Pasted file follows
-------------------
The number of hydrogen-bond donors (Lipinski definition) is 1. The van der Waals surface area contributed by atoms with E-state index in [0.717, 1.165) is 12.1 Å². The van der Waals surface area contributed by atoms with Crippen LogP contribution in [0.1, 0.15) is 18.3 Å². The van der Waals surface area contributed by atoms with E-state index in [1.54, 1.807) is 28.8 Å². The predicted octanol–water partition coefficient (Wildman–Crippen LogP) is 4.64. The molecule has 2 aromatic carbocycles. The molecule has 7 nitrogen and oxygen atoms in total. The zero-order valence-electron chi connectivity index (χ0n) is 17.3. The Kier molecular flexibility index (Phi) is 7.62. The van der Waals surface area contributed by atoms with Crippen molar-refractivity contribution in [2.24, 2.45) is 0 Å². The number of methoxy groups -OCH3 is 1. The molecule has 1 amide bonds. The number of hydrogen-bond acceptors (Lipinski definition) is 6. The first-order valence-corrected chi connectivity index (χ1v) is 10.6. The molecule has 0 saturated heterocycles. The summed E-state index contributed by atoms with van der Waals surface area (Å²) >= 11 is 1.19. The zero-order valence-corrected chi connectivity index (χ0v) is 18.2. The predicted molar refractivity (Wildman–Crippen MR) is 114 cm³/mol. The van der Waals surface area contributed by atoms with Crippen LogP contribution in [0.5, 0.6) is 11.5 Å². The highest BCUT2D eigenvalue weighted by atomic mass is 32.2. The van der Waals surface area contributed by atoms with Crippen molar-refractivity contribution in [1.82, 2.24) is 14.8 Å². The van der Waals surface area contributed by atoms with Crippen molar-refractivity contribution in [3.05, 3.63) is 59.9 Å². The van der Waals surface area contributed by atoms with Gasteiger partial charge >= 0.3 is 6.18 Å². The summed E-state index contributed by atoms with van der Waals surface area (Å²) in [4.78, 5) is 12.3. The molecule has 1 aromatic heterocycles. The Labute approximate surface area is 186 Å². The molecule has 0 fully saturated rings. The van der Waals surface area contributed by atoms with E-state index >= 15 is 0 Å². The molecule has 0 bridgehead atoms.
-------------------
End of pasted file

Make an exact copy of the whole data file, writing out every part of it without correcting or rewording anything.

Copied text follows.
The number of hydrogen-bond donors (Lipinski definition) is 1. The van der Waals surface area contributed by atoms with E-state index in [0.717, 1.165) is 12.1 Å². The van der Waals surface area contributed by atoms with Crippen LogP contribution in [0.1, 0.15) is 18.3 Å². The van der Waals surface area contributed by atoms with E-state index in [1.54, 1.807) is 28.8 Å². The predicted octanol–water partition coefficient (Wildman–Crippen LogP) is 4.64. The molecule has 2 aromatic carbocycles. The molecule has 7 nitrogen and oxygen atoms in total. The zero-order valence-electron chi connectivity index (χ0n) is 17.3. The Kier molecular flexibility index (Phi) is 7.62. The van der Waals surface area contributed by atoms with Crippen molar-refractivity contribution in [2.24, 2.45) is 0 Å². The number of methoxy groups -OCH3 is 1. The molecule has 1 amide bonds. The number of hydrogen-bond acceptors (Lipinski definition) is 6. The first-order valence-corrected chi connectivity index (χ1v) is 10.6. The molecule has 0 saturated heterocycles. The summed E-state index contributed by atoms with van der Waals surface area (Å²) >= 11 is 1.19. The zero-order valence-corrected chi connectivity index (χ0v) is 18.2. The predicted molar refractivity (Wildman–Crippen MR) is 114 cm³/mol. The van der Waals surface area contributed by atoms with Crippen LogP contribution in [0.5, 0.6) is 11.5 Å². The highest BCUT2D eigenvalue weighted by atomic mass is 32.2. The van der Waals surface area contributed by atoms with Crippen molar-refractivity contribution in [1.82, 2.24) is 14.8 Å². The van der Waals surface area contributed by atoms with Crippen molar-refractivity contribution in [3.05, 3.63) is 59.9 Å². The van der Waals surface area contributed by atoms with Gasteiger partial charge >= 0.3 is 6.18 Å². The summed E-state index contributed by atoms with van der Waals surface area (Å²) in [4.78, 5) is 12.3. The molecule has 1 aromatic heterocycles. The Labute approximate surface area is 186 Å². The molecule has 0 fully saturated rings. The van der Waals surface area contributed by atoms with E-state index >= 15 is 0 Å². The molecule has 0 bridgehead atoms.